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AFTRS is 50: celebrating and building the future of screen and audio

In 2023, AFTRS marked its 50th anniversary with a year full of celebrations and connections. Throughout the year, we celebrated the screen and audio industry and the achievements of our community with various events, screenings, and get-togethers, culminating in an unforgettable celebration on 25 November.

Our community shared stories of transformation and creativity, looking back at their formative years at AFTRS and the continuing network of creative collaborators they nourish throughout their careers.

In her closing remarks, Dr. Nell Greenwood, AFTRS CEO, acknowledged our school community’s tireless work, creative commitment, and dedication, and expressed her gratitude to the entire AFTRS community – alumni, industry friends, community partners, students, and staff – for their support.

As we dedicated the year to celebrate 50 years of AFTRS, taking pride in our rich history and anticipating the creative future that lies ahead, we strengthen the community bonds that testify to creativity, storytelling and the revolutionary potential at the heart of everything we do at AFTRS.

Dr. Nell Greewood | AFTRS 50th Anniversary Reunion

“This year AFTRS celebrated its 50th anniversary

We have enjoyed screenings and alumni get-togethers across the country and an unforgettable alumni celebration at the school on the 25th of November. It’s been a year where we were able to reflect on our history, take stock of where we are now and look to the future. There was much to celebrate.

AFTRS was founded, back in 1973, in a bipartisan act of parliament that recognised the profound value of stories to a country. The AFTRS Act was the result of the tireless campaigning of AFTRS founders – a list of luminaries that includes Barry Jones, Phillip Adams, Tom Jeffries and Peter Coleman – who knew that if Australia was to have a thriving local industry, so Australians could switch on the radio, the television, go to the movies and see and hear great Australian stories, we needed a world-class national school.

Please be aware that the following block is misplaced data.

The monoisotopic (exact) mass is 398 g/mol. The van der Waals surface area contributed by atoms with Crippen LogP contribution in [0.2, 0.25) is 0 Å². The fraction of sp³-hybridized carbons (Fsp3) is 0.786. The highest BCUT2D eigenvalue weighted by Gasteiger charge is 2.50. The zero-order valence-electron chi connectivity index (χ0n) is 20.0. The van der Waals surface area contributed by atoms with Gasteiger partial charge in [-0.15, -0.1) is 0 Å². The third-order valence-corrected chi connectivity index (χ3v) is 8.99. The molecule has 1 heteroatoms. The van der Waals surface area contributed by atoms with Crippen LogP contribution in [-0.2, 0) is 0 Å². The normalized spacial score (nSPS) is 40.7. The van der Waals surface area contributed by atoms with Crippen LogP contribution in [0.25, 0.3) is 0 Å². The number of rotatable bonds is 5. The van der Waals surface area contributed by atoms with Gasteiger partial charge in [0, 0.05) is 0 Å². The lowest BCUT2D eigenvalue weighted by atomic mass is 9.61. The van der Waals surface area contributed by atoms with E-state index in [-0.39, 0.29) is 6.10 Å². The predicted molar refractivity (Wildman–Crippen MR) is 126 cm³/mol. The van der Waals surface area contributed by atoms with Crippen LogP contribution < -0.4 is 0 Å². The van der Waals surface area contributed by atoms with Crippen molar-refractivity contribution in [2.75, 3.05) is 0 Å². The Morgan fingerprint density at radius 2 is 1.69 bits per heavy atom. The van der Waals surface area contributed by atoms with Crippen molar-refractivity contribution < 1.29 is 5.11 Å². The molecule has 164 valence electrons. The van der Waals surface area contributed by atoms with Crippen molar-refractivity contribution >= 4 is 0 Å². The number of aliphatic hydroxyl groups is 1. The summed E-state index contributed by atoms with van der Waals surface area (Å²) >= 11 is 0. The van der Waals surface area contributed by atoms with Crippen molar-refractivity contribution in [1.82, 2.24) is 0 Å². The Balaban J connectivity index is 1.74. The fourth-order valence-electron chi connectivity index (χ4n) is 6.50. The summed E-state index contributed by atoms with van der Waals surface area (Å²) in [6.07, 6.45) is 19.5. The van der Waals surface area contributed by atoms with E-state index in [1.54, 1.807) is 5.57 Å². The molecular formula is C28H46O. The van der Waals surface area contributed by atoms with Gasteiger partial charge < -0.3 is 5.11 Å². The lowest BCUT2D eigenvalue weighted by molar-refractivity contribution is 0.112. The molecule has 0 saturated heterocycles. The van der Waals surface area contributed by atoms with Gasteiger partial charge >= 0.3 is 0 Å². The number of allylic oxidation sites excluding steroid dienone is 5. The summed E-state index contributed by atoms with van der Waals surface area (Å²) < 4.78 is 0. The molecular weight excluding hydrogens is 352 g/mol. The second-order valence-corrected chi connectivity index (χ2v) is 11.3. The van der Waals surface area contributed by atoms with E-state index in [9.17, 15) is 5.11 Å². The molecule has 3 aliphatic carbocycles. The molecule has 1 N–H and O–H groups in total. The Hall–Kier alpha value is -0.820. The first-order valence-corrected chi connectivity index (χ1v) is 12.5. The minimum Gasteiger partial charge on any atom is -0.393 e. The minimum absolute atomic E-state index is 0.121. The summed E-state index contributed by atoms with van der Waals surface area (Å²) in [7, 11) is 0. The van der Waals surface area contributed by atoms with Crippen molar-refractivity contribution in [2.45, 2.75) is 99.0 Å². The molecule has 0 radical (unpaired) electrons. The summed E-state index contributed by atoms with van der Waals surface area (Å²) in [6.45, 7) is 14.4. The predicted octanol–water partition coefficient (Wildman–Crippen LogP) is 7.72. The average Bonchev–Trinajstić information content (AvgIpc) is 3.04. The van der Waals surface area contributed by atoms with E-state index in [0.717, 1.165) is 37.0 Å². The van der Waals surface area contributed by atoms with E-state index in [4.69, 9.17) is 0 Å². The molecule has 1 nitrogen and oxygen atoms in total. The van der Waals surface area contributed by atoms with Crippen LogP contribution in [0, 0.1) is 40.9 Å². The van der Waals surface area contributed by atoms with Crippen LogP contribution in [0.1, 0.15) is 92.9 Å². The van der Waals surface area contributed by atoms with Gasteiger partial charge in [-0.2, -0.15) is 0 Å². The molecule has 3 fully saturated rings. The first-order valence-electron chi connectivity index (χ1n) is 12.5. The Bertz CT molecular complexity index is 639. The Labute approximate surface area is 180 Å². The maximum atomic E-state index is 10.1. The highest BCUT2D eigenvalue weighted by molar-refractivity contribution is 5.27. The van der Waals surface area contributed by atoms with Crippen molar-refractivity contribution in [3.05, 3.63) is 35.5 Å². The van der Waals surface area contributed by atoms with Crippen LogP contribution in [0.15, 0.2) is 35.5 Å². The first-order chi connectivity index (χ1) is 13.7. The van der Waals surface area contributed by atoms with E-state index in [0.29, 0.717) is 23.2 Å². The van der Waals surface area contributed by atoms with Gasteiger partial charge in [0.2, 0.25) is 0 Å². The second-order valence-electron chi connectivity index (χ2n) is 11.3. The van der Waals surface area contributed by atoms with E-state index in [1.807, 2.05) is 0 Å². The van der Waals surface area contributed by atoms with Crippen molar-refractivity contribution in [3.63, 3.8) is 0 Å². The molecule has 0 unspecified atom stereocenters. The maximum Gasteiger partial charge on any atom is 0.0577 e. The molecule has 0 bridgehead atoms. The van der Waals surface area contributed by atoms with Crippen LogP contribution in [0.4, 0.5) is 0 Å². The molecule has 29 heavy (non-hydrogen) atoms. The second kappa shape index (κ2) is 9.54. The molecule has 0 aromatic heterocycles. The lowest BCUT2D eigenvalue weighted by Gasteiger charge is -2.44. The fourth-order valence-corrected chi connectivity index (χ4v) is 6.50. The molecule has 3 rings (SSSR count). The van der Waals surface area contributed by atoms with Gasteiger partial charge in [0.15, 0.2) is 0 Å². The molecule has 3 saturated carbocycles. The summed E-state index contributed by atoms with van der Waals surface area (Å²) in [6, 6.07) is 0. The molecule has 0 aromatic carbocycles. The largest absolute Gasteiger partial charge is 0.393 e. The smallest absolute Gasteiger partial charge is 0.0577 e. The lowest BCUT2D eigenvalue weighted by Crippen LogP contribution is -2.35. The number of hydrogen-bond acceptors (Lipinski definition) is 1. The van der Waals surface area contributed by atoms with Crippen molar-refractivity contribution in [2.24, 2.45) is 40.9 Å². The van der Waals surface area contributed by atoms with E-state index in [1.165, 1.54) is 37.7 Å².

Our founders set the School on its path to be a transforming, disruptive and enriching force for Australian culture. They had an ambition for the School that we must acknowledge and be grateful for in this 50th year. It was evident in their decision to approach Professor Jerzy Toeplitz, the visionary director of the Polish National school, widely regarded at the time as the global leader in film education, to lead this new School. It was also there on the first page of AFTRS’ first Course outline. Barry Jones, then AFTRS first Council Chair, wrote in his introduction of the need for the School and its first cohort to be a revolutionary force in Australian culture.

Thanks to this ambition, thanks to the hard work, creative commitment and dedication of our School community, the support of the Australian government and the brilliance of our many alumni, this vision has been and continues to be realised.  We now have a national screen and audio school that is a global beacon for learning and creativity. When we spoke to Barry Jones earlier this year about what this creative revolution looks like today, he spoke about the fundamental importance of creativity to the human experience: “it’s got to be a priority, that it really matters… It’s central to explaining who we are… Creativity is central to the abundant life.”  One of the things that makes this School such a unique place is that creativity and its revolutionary potential remains at the heart of everything we do here.  We have highly creative people doing extraordinary creative things together with a deep, deep love for and belief in the power of art, stories, films, radio to affect, connect and transform people.

One of the particular highlights of this year has been talking to alumni about their time at AFTRS. The brilliant director, Sue Brooks – whose film played as part of the 50th program of restored alumni shorts – said of her time at AFTRS: “It changed my life for the better… my three years at AFTRS was a creative storm.” To hear more alumni stories, including Warwick Thornton, Bethany Ryan and our Council Chair, Debra Richards, you can listen to this podcast, hosted by Screen Australia, celebrating AFTRS’ 50 years.

Over the year I have been struck by what a privilege and pleasure it is to be a part of this extraordinary, transformative community and why it’s so important that the doors to this School are open as wide as possible to creative talent across Australia. This year we launched the Alumni & Industry Scholarship fund for an MA student, and thanks to the generosity of donors, we have our first scholarship recipient starting next February.

Early next year we will be launching a living archive that will allow us to tell this brilliant history of the School. In his foreword to the Fulltime Program Course brochure of 1980, Professor Toeplitz quoted the French President Valerie Giscard D’Estaing on the role of a film school as “a keeper of our memory and at the same time the source of our imagination; a watchdog of our traditions and knowledge, and the motor of change”. And this year has culminated with a short film, told by AFTRS students and staff, that looks forward to the future of storytelling.

I want to take this opportunity to thank you all – our alumni, industry friends, community partners, students and staff – for your support in 2023 and for making this such a memorable and joyful year.”

Dr. Nell Greenwood